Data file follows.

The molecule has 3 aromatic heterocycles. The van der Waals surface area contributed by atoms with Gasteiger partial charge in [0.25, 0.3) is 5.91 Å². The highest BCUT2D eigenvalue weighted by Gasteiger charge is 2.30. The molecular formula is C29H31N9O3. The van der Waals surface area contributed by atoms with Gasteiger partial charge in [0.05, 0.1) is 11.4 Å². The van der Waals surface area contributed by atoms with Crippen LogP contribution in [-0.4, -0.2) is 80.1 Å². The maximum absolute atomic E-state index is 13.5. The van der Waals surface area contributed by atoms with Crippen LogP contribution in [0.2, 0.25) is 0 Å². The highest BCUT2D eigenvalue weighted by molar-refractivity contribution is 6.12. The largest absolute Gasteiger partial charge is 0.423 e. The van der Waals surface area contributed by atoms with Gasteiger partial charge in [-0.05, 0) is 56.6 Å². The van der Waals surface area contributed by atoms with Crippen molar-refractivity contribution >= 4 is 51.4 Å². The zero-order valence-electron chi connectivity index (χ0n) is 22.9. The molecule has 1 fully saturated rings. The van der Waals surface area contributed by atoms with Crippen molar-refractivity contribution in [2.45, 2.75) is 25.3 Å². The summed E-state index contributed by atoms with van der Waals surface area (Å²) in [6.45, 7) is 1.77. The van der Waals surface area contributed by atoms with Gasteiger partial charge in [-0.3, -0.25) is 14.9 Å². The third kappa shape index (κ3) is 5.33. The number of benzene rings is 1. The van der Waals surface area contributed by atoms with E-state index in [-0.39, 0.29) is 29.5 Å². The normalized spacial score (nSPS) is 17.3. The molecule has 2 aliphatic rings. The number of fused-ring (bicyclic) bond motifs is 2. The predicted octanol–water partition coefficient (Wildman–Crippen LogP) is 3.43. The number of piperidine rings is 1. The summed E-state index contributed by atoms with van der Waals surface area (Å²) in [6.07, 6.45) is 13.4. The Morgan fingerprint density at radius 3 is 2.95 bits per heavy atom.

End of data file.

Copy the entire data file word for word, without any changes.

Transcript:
The molecule has 3 aromatic heterocycles. The van der Waals surface area contributed by atoms with Gasteiger partial charge in [0.25, 0.3) is 5.91 Å². The highest BCUT2D eigenvalue weighted by Gasteiger charge is 2.30. The molecular formula is C29H31N9O3. The van der Waals surface area contributed by atoms with Gasteiger partial charge in [0.05, 0.1) is 11.4 Å². The van der Waals surface area contributed by atoms with Crippen LogP contribution in [-0.4, -0.2) is 80.1 Å². The maximum absolute atomic E-state index is 13.5. The van der Waals surface area contributed by atoms with Crippen LogP contribution in [0.2, 0.25) is 0 Å². The highest BCUT2D eigenvalue weighted by molar-refractivity contribution is 6.12. The largest absolute Gasteiger partial charge is 0.423 e. The van der Waals surface area contributed by atoms with Gasteiger partial charge in [-0.05, 0) is 56.6 Å². The van der Waals surface area contributed by atoms with Crippen molar-refractivity contribution >= 4 is 51.4 Å². The zero-order valence-electron chi connectivity index (χ0n) is 22.9. The molecule has 1 fully saturated rings. The van der Waals surface area contributed by atoms with Crippen molar-refractivity contribution in [2.45, 2.75) is 25.3 Å². The summed E-state index contributed by atoms with van der Waals surface area (Å²) in [6.45, 7) is 1.77. The van der Waals surface area contributed by atoms with Gasteiger partial charge in [-0.3, -0.25) is 14.9 Å². The third kappa shape index (κ3) is 5.33. The number of benzene rings is 1. The van der Waals surface area contributed by atoms with E-state index in [-0.39, 0.29) is 29.5 Å². The normalized spacial score (nSPS) is 17.3. The molecule has 2 aliphatic rings. The number of fused-ring (bicyclic) bond motifs is 2. The predicted octanol–water partition coefficient (Wildman–Crippen LogP) is 3.43. The number of piperidine rings is 1. The summed E-state index contributed by atoms with van der Waals surface area (Å²) in [6.07, 6.45) is 13.4. The Morgan fingerprint density at radius 3 is 2.95 bits per heavy atom.